Professor Qing Hu
Professor Qing Hu is a principal investigator in the Research Laboratory of Electronics (RLE) at the Massachusetts Institute of Technology (MIT). He received his B.A. from Lanzhow University in 1981 and his Ph.D. in physics from Harvard University in 1987. From 1987 to 1989, he was a postdoctoral associate at University of California, Berkeley. He joined the MIT faculty in 1990 in the Department of Electrical Engineering and Computer Science. He was promoted to full professor in 2002, and was appointed to Distinguished Professor of EECS in 2014.
Professor Hu has made significant contributions to physics and device applications over a broad electromagnetic spectrum from millimeter wave, THz, to infrared frequencies. Among those contributions, the most distinctive is his development of high-performance terahertz (THz) quantum cascade lasers (QCLs). Now this breakthrough has already found applications in heterodyne receiver technology and real‐time THz imaging, which was also pioneered by his group. He is a Fellow of the Optical Society of America (OSA), a Fellow of the American Physical Society (APS), a Fellow of the Institute of Electrical and Electronics Engineers (IEEE), and a Fellow of the American Association for the Advancement of Science (AAAS). He is the recipient of 2012 IEEE Photonics Society William Streifer Scientific Achievement Award, 2015 Nick Holonyak Jr. Award from OSA, and 2018 Kenneth J. Button Prize from the International Society of Infrared, Millimeter, and Terahertz Waves. He has been an Associate Editor of Applied Physics Letters during 2006-2014 and a Deputy Editor since 2015, and was the co-chair of 2006 International Workshop on Quantum Cascade Lasers.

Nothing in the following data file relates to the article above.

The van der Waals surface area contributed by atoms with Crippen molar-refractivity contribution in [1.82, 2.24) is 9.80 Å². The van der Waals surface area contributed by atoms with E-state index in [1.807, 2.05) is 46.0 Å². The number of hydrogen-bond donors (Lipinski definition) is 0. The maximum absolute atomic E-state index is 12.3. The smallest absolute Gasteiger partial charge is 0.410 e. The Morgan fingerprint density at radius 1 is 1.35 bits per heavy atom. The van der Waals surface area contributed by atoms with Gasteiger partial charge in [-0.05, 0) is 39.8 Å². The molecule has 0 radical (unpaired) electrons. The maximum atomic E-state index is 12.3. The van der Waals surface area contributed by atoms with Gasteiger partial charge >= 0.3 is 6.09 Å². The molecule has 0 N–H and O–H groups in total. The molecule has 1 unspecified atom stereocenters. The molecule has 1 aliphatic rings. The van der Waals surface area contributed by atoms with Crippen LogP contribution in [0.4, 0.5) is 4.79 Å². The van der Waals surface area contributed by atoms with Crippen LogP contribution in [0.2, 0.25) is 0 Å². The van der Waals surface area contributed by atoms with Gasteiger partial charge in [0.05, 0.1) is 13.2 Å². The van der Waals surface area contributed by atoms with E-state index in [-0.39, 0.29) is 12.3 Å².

Professor Hu’s current research interests focus on the development of high-temperature, high-power, high beam-quality, and broadly tunable THz QCLs; THz amplifiers; QCL frequency combs; ultrafast time- and phase-resolved study of dynamics in quantum structures; sensing and real-time imaging THz systems for a variety of applications including remote sensing, biomedical imaging, and security.